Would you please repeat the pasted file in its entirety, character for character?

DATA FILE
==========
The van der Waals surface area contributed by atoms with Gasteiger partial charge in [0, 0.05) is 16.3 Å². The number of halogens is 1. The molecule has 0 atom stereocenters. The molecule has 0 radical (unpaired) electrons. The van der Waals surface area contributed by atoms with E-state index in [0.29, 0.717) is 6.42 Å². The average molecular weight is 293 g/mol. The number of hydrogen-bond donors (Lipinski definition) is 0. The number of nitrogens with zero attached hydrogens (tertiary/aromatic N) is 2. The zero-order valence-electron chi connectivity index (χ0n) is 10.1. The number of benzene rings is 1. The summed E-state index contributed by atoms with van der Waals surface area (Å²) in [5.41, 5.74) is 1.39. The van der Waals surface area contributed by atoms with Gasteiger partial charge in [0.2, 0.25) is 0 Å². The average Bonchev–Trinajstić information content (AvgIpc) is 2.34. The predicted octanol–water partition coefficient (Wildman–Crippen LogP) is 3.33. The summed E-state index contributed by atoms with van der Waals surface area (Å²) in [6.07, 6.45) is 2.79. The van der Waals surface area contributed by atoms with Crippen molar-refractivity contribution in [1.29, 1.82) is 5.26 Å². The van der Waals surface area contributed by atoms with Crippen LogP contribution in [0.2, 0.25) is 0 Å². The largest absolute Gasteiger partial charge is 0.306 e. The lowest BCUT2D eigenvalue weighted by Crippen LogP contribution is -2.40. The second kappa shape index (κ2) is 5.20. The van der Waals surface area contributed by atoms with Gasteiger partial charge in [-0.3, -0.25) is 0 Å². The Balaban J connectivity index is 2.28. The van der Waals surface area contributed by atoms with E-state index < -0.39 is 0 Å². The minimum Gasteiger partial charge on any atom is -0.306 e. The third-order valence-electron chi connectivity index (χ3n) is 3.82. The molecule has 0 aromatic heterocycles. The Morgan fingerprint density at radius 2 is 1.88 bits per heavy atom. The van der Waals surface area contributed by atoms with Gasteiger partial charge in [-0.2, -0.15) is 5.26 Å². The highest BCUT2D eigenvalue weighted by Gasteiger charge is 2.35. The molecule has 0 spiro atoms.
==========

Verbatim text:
The van der Waals surface area contributed by atoms with Gasteiger partial charge in [0, 0.05) is 16.3 Å². The number of halogens is 1. The molecule has 0 atom stereocenters. The molecule has 0 radical (unpaired) electrons. The van der Waals surface area contributed by atoms with E-state index in [0.29, 0.717) is 6.42 Å². The average molecular weight is 293 g/mol. The number of hydrogen-bond donors (Lipinski definition) is 0. The number of nitrogens with zero attached hydrogens (tertiary/aromatic N) is 2. The zero-order valence-electron chi connectivity index (χ0n) is 10.1. The number of benzene rings is 1. The summed E-state index contributed by atoms with van der Waals surface area (Å²) in [5.41, 5.74) is 1.39. The van der Waals surface area contributed by atoms with Gasteiger partial charge in [0.2, 0.25) is 0 Å². The average Bonchev–Trinajstić information content (AvgIpc) is 2.34. The predicted octanol–water partition coefficient (Wildman–Crippen LogP) is 3.33. The summed E-state index contributed by atoms with van der Waals surface area (Å²) in [6.07, 6.45) is 2.79. The van der Waals surface area contributed by atoms with Crippen molar-refractivity contribution in [1.29, 1.82) is 5.26 Å². The van der Waals surface area contributed by atoms with Crippen LogP contribution in [0.2, 0.25) is 0 Å². The largest absolute Gasteiger partial charge is 0.306 e. The lowest BCUT2D eigenvalue weighted by Crippen LogP contribution is -2.40. The second kappa shape index (κ2) is 5.20. The van der Waals surface area contributed by atoms with Gasteiger partial charge in [-0.3, -0.25) is 0 Å². The Balaban J connectivity index is 2.28. The van der Waals surface area contributed by atoms with E-state index < -0.39 is 0 Å². The minimum Gasteiger partial charge on any atom is -0.306 e. The third-order valence-electron chi connectivity index (χ3n) is 3.82. The molecule has 0 aromatic heterocycles. The Morgan fingerprint density at radius 2 is 1.88 bits per heavy atom. The van der Waals surface area contributed by atoms with Gasteiger partial charge in [-0.2, -0.15) is 5.26 Å². The highest BCUT2D eigenvalue weighted by Gasteiger charge is 2.35. The molecule has 0 spiro atoms.